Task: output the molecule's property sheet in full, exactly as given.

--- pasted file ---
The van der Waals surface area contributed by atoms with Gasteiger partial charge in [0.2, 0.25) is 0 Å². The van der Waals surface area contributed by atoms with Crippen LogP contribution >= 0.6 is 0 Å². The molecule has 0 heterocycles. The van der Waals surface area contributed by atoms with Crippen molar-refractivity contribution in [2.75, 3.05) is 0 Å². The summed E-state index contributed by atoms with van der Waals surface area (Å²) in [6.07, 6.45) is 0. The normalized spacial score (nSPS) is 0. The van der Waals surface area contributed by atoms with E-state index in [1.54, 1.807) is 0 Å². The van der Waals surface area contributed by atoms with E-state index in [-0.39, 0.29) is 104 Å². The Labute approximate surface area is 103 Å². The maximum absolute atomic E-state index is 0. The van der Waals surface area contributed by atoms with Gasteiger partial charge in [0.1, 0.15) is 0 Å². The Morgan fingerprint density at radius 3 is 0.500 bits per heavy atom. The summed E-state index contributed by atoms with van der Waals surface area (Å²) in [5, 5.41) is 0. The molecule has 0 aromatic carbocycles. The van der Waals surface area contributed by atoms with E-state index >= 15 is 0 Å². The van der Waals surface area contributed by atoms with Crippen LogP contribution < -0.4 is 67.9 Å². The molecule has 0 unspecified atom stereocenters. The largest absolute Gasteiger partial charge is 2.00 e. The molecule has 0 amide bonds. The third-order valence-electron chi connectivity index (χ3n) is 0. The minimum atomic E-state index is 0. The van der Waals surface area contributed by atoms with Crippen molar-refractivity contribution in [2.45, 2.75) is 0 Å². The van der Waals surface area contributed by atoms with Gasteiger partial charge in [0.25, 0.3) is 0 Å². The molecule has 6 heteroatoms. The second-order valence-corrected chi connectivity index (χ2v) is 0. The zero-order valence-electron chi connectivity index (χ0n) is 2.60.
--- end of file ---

The van der Waals surface area contributed by atoms with Gasteiger partial charge in [0.2, 0.25) is 0 Å². The van der Waals surface area contributed by atoms with Crippen LogP contribution >= 0.6 is 0 Å². The molecule has 0 heterocycles. The van der Waals surface area contributed by atoms with Crippen molar-refractivity contribution in [2.75, 3.05) is 0 Å². The summed E-state index contributed by atoms with van der Waals surface area (Å²) in [6.07, 6.45) is 0. The normalized spacial score (nSPS) is 0. The van der Waals surface area contributed by atoms with E-state index in [1.54, 1.807) is 0 Å². The van der Waals surface area contributed by atoms with E-state index in [-0.39, 0.29) is 104 Å². The Labute approximate surface area is 103 Å². The maximum absolute atomic E-state index is 0. The van der Waals surface area contributed by atoms with Gasteiger partial charge in [0.1, 0.15) is 0 Å². The Morgan fingerprint density at radius 3 is 0.500 bits per heavy atom. The summed E-state index contributed by atoms with van der Waals surface area (Å²) in [5, 5.41) is 0. The molecule has 0 aromatic carbocycles. The van der Waals surface area contributed by atoms with E-state index >= 15 is 0 Å². The van der Waals surface area contributed by atoms with Crippen LogP contribution < -0.4 is 67.9 Å². The molecule has 0 unspecified atom stereocenters. The largest absolute Gasteiger partial charge is 2.00 e. The molecule has 0 amide bonds. The third-order valence-electron chi connectivity index (χ3n) is 0. The minimum atomic E-state index is 0. The van der Waals surface area contributed by atoms with Crippen molar-refractivity contribution in [2.45, 2.75) is 0 Å². The van der Waals surface area contributed by atoms with Gasteiger partial charge in [0.25, 0.3) is 0 Å². The molecule has 6 heteroatoms. The second-order valence-corrected chi connectivity index (χ2v) is 0. The zero-order valence-electron chi connectivity index (χ0n) is 2.60.